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  • Chromic acid in glacial acetic acid solution oxidizes it to picene-quinone, picene-quinone carboxylic acid, and finally to phthalic acid.

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  • A similar product is obtained by oxidizing fermentation amyl alcohol with chromic acid.

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  • On oxidation .ith chromic acid it forms a quinone, C 15 H 8 0 2, and an a-diphenylene keto carboxylic acid C E I-4 3.

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  • This can be done most easily by " active " oxygen, such as is present in the peroxides, in chromic or permanganic acid.

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  • Nitric acid and chromic acid oxidize them in such a manner that they yield the same products as the alcohols from which they are derived.

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  • It may be prepared by distilling calcium benzoate; by condensing benzene with benzoyl chloride in the presence of anhydrous aluminium chloride; by the action of mercury diphenyl on benzoyl chloride, or by oxidizing diphenylmethane with chromic acid.

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  • Reduction by sodium amalgam converts it into isopropyl alcohol; oxidation by chromic acid gives carbon dioxide and acetic acid.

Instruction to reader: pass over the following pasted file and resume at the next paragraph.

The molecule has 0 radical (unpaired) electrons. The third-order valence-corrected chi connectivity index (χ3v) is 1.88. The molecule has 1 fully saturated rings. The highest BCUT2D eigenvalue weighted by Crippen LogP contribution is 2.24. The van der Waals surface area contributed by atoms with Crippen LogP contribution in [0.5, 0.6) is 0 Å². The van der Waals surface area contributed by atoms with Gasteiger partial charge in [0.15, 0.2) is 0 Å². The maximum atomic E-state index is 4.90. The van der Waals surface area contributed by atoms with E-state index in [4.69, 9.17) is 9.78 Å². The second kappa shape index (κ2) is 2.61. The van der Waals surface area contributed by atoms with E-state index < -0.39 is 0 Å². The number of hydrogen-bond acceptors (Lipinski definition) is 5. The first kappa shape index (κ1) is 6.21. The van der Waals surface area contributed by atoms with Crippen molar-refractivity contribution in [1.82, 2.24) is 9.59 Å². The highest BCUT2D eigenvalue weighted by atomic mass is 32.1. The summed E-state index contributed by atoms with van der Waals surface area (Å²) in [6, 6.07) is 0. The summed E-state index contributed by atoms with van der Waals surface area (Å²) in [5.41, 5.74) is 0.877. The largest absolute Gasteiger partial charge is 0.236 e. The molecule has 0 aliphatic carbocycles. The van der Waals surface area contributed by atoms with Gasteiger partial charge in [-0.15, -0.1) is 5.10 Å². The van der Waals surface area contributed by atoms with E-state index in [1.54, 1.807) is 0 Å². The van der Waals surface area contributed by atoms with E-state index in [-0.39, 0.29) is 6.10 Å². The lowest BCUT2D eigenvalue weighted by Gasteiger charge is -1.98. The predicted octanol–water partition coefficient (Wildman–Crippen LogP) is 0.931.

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  • It is a very stable compound, chromic and nitric acids being without action upon it, whilst the halogens only yield substitution derivatives with difficulty.

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  • Chromic acid oxidizes it to acetic acid and carbon dioxide; potassium permanganate oxidizes it to pyruvic acid; nitric acid to oxalic acid, and a mixture of manganese dioxide and sulphuric acid to acetaldehyde and carbon dioxide.

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  • The crude phosphorus is purified by melting under water and then filtering through animal black and afterwards through chamois leather, or by treating it, when molten, with chromic acid or a mixture of potassium bichromate and sulphuric acid; this causes the impurities to rise to the surface as a scum which can be skimmed off.

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  • Oxidation by potassium permanganate gives phthalic acid; whilst chromic acid gives carbon dioxide and water.

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  • The alkaloid is a strong base and is very readily oxidized; chromic acid converts it into normal butyric acid and ammonia; hydrogen peroxide gives aminopropylvalerylaldehyde, NH 2 CH(C 3 11 7) (CH2)3 CHO, whilst the benzoyl derivative is oxidized by potassium permanganate to benzoyl-a-aminovaleric acid, C 6 H 5 CO NH CH(C 3 H 7) (CH 2)3 COOH.

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  • Potassium permanganate oxidizes it to acetylanthranilic acid, [[Hooc(') C 6 H 4 (2)Nh Coch]] 31 while chromic acid oxidizes it to quinaldic acid (quinoline-a-carboxylic acid).

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  • Quinaldic acid (quinoline-a-carboxylic acid) is produced when quinaldine is oxidized by chromic acid.